WASHINGTON, D.C. - Today, during a Senate Committee on Energy and Natural Resources hearing, U.S. Senator Martin Heinrich (D-N.M.) continued his fight to permanently authorize and fully fund the Land and Water Conservation Fund (LWCF).
Senator Heinrich is an original cosponsor of, S. 890, a bill to permanently authorize and fully fund the LWCF, which was established in 1965 and is set to expire in September. Using revenues from offshore oil and gas development, the LWCF provides funding for additions to national parks, national wildlife refuges, national forests and other federal public lands, making it the principal source of funds for federal acquisition of lands for outdoor recreation, habitat preservation and protection of special natural, cultural, and historic resources. The program also provides matching grants to states and localities for in outdoor recreation facilities such as parks and playing fields, as well as grants to state forestry and state game and fish departments to fund conservation easements on working landscapes and restore wildlife habitat.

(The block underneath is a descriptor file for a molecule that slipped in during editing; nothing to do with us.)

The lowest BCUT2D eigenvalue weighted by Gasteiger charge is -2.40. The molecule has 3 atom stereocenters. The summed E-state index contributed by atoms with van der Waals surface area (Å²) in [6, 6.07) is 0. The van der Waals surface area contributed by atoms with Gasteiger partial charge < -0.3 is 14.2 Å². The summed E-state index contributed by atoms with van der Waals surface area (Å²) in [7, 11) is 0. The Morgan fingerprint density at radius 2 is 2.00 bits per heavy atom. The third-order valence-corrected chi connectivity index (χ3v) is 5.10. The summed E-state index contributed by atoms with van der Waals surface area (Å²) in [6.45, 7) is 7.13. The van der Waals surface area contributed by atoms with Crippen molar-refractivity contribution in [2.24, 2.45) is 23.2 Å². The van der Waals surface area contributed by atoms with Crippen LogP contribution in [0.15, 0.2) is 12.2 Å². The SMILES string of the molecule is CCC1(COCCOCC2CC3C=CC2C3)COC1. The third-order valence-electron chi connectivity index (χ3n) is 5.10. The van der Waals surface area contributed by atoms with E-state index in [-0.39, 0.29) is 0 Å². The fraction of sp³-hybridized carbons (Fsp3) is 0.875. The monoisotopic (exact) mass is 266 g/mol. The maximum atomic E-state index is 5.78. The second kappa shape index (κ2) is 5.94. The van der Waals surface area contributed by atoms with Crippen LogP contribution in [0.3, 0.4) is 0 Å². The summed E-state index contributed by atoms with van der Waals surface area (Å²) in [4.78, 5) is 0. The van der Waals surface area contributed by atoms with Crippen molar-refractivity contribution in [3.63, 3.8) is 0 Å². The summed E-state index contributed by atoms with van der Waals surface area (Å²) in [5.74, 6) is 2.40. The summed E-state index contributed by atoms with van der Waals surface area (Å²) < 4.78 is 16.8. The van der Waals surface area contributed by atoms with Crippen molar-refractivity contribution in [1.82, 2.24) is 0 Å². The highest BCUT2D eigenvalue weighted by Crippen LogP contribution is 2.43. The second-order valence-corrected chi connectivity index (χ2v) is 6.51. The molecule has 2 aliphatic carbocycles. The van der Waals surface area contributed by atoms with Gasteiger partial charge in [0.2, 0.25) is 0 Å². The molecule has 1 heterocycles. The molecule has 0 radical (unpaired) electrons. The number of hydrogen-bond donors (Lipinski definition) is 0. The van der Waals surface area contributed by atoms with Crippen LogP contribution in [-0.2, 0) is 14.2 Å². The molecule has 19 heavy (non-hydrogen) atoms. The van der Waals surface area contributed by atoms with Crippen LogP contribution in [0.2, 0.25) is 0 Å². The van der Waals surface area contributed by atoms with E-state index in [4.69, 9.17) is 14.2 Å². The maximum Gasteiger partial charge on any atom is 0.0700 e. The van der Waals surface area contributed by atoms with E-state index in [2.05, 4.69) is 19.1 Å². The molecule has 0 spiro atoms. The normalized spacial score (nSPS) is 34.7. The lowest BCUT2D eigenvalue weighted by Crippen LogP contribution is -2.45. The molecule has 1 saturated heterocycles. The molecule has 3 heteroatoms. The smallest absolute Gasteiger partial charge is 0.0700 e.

In his opening statement, Senator Heinrich discussed the value of investing revenues from oil and gas reserves in permanent conservation assets.
In the hearing, Senator Heinrich also emphasized LWCF's role in protecting national forests that protect drinking water supplies, mentioning Taos County as an example.
Senator Heinrich also stressed LWCF's impact on the outdoor recreation economy. In New Mexico, outdoor recreation activities generates $6.1 billion annually in consumer spending and is directly responsible for 68,000 jobs.
LWCF has tremendous local and small business support. Today, 62 of New Mexico businesses wrote a letter backing full funding and permanent authorization of LWCF.
LWCF, which is not funded by tax dollars but instead by a fraction of the revenue the federal government receives from off-shore oil and gas drilling revenues, has helped protect public lands in New Mexico, including the Valles Caldera National Preserve and the Valle de Oro National Wildlife Refuge.
Other public lands that LWCF has helped protect include: